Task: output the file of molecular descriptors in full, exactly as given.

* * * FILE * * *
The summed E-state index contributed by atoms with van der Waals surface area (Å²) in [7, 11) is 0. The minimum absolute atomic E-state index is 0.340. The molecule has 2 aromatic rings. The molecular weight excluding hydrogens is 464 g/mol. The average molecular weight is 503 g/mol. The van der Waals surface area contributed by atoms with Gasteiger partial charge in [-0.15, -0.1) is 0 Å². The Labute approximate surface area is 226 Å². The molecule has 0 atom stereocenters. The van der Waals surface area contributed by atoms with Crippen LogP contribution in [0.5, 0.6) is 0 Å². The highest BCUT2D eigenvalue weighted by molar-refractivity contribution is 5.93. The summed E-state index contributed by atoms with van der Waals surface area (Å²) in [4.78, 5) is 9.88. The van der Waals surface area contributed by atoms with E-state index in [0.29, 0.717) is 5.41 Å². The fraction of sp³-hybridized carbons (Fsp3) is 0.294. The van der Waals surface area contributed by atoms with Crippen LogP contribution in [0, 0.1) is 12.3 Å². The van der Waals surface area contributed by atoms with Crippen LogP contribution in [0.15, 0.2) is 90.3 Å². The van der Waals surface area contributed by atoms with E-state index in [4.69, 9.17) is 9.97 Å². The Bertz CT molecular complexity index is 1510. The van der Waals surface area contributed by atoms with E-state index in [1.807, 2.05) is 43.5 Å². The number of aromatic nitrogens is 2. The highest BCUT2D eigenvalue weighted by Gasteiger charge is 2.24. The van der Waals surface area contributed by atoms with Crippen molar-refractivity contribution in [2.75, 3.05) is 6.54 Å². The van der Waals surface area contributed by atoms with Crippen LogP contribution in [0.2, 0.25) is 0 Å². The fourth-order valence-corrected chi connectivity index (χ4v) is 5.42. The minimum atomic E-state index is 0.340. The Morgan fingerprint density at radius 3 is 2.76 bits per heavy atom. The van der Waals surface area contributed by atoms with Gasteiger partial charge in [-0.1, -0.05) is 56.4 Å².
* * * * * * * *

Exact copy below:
The summed E-state index contributed by atoms with van der Waals surface area (Å²) in [7, 11) is 0. The minimum absolute atomic E-state index is 0.340. The molecule has 2 aromatic rings. The molecular weight excluding hydrogens is 464 g/mol. The average molecular weight is 503 g/mol. The van der Waals surface area contributed by atoms with Gasteiger partial charge in [-0.15, -0.1) is 0 Å². The Labute approximate surface area is 226 Å². The molecule has 0 atom stereocenters. The van der Waals surface area contributed by atoms with Crippen LogP contribution in [0.5, 0.6) is 0 Å². The highest BCUT2D eigenvalue weighted by molar-refractivity contribution is 5.93. The summed E-state index contributed by atoms with van der Waals surface area (Å²) in [4.78, 5) is 9.88. The van der Waals surface area contributed by atoms with E-state index in [0.29, 0.717) is 5.41 Å². The fraction of sp³-hybridized carbons (Fsp3) is 0.294. The van der Waals surface area contributed by atoms with Crippen LogP contribution in [0, 0.1) is 12.3 Å². The van der Waals surface area contributed by atoms with Crippen LogP contribution in [0.15, 0.2) is 90.3 Å². The van der Waals surface area contributed by atoms with E-state index in [4.69, 9.17) is 9.97 Å². The Bertz CT molecular complexity index is 1510. The van der Waals surface area contributed by atoms with E-state index in [1.807, 2.05) is 43.5 Å². The number of aromatic nitrogens is 2. The highest BCUT2D eigenvalue weighted by Gasteiger charge is 2.24. The van der Waals surface area contributed by atoms with Crippen molar-refractivity contribution in [2.75, 3.05) is 6.54 Å². The van der Waals surface area contributed by atoms with Crippen LogP contribution in [0.2, 0.25) is 0 Å². The fourth-order valence-corrected chi connectivity index (χ4v) is 5.42. The minimum atomic E-state index is 0.340. The Morgan fingerprint density at radius 3 is 2.76 bits per heavy atom. The van der Waals surface area contributed by atoms with Gasteiger partial charge in [-0.1, -0.05) is 56.4 Å².